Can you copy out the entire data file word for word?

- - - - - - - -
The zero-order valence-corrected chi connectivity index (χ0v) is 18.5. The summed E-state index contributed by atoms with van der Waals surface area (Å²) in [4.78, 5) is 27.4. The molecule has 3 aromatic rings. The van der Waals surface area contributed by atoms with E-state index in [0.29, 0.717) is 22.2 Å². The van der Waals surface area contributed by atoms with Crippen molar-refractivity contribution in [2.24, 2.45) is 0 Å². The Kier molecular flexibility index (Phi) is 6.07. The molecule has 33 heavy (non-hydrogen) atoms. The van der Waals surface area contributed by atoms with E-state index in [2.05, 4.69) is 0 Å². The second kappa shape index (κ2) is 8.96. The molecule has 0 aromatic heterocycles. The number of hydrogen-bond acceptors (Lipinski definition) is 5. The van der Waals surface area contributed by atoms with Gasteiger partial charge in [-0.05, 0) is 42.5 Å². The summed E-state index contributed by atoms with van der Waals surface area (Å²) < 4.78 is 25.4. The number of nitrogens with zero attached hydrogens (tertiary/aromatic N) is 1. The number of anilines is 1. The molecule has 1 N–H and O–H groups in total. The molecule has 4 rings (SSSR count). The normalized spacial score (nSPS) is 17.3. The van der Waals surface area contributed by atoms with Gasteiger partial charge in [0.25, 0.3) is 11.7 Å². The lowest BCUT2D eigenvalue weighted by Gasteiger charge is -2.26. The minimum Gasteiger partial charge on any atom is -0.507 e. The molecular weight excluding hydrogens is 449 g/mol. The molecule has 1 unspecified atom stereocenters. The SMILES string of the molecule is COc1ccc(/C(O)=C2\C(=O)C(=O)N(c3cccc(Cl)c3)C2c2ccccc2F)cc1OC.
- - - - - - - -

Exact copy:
The zero-order valence-corrected chi connectivity index (χ0v) is 18.5. The summed E-state index contributed by atoms with van der Waals surface area (Å²) in [4.78, 5) is 27.4. The molecule has 3 aromatic rings. The van der Waals surface area contributed by atoms with E-state index in [0.29, 0.717) is 22.2 Å². The van der Waals surface area contributed by atoms with Crippen molar-refractivity contribution in [2.24, 2.45) is 0 Å². The Kier molecular flexibility index (Phi) is 6.07. The molecule has 33 heavy (non-hydrogen) atoms. The van der Waals surface area contributed by atoms with E-state index in [2.05, 4.69) is 0 Å². The second kappa shape index (κ2) is 8.96. The molecule has 0 aromatic heterocycles. The number of hydrogen-bond acceptors (Lipinski definition) is 5. The van der Waals surface area contributed by atoms with Gasteiger partial charge in [-0.05, 0) is 42.5 Å². The summed E-state index contributed by atoms with van der Waals surface area (Å²) < 4.78 is 25.4. The number of nitrogens with zero attached hydrogens (tertiary/aromatic N) is 1. The number of anilines is 1. The molecule has 1 N–H and O–H groups in total. The molecule has 4 rings (SSSR count). The normalized spacial score (nSPS) is 17.3. The van der Waals surface area contributed by atoms with Gasteiger partial charge in [0.25, 0.3) is 11.7 Å². The lowest BCUT2D eigenvalue weighted by Gasteiger charge is -2.26. The minimum Gasteiger partial charge on any atom is -0.507 e. The molecular weight excluding hydrogens is 449 g/mol. The molecule has 1 unspecified atom stereocenters. The SMILES string of the molecule is COc1ccc(/C(O)=C2\C(=O)C(=O)N(c3cccc(Cl)c3)C2c2ccccc2F)cc1OC.